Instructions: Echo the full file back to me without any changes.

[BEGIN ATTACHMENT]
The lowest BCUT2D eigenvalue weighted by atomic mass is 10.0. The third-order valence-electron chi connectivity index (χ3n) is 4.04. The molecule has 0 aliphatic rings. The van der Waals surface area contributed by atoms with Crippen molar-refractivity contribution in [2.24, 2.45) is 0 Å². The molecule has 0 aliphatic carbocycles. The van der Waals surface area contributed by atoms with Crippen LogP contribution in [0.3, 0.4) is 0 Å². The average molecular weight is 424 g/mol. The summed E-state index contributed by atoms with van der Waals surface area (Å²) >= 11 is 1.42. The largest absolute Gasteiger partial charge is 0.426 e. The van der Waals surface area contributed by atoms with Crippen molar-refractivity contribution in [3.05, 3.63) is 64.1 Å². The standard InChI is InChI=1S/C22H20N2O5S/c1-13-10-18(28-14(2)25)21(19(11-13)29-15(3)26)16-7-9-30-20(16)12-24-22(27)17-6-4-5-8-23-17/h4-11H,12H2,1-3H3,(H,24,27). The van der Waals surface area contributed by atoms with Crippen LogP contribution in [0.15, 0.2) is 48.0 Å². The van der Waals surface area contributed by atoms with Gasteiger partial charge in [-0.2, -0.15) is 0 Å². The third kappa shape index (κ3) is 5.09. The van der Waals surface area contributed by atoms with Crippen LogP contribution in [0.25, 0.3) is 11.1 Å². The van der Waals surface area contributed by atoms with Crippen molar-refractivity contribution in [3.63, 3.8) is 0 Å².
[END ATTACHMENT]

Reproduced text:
The lowest BCUT2D eigenvalue weighted by atomic mass is 10.0. The third-order valence-electron chi connectivity index (χ3n) is 4.04. The molecule has 0 aliphatic rings. The van der Waals surface area contributed by atoms with Crippen molar-refractivity contribution in [2.24, 2.45) is 0 Å². The molecule has 0 aliphatic carbocycles. The van der Waals surface area contributed by atoms with Crippen LogP contribution in [0.3, 0.4) is 0 Å². The average molecular weight is 424 g/mol. The summed E-state index contributed by atoms with van der Waals surface area (Å²) >= 11 is 1.42. The largest absolute Gasteiger partial charge is 0.426 e. The van der Waals surface area contributed by atoms with Crippen molar-refractivity contribution in [3.05, 3.63) is 64.1 Å². The standard InChI is InChI=1S/C22H20N2O5S/c1-13-10-18(28-14(2)25)21(19(11-13)29-15(3)26)16-7-9-30-20(16)12-24-22(27)17-6-4-5-8-23-17/h4-11H,12H2,1-3H3,(H,24,27). The van der Waals surface area contributed by atoms with Crippen LogP contribution in [0.15, 0.2) is 48.0 Å². The van der Waals surface area contributed by atoms with Gasteiger partial charge in [-0.2, -0.15) is 0 Å². The third kappa shape index (κ3) is 5.09. The van der Waals surface area contributed by atoms with Crippen LogP contribution in [0.25, 0.3) is 11.1 Å². The van der Waals surface area contributed by atoms with Crippen molar-refractivity contribution in [3.63, 3.8) is 0 Å².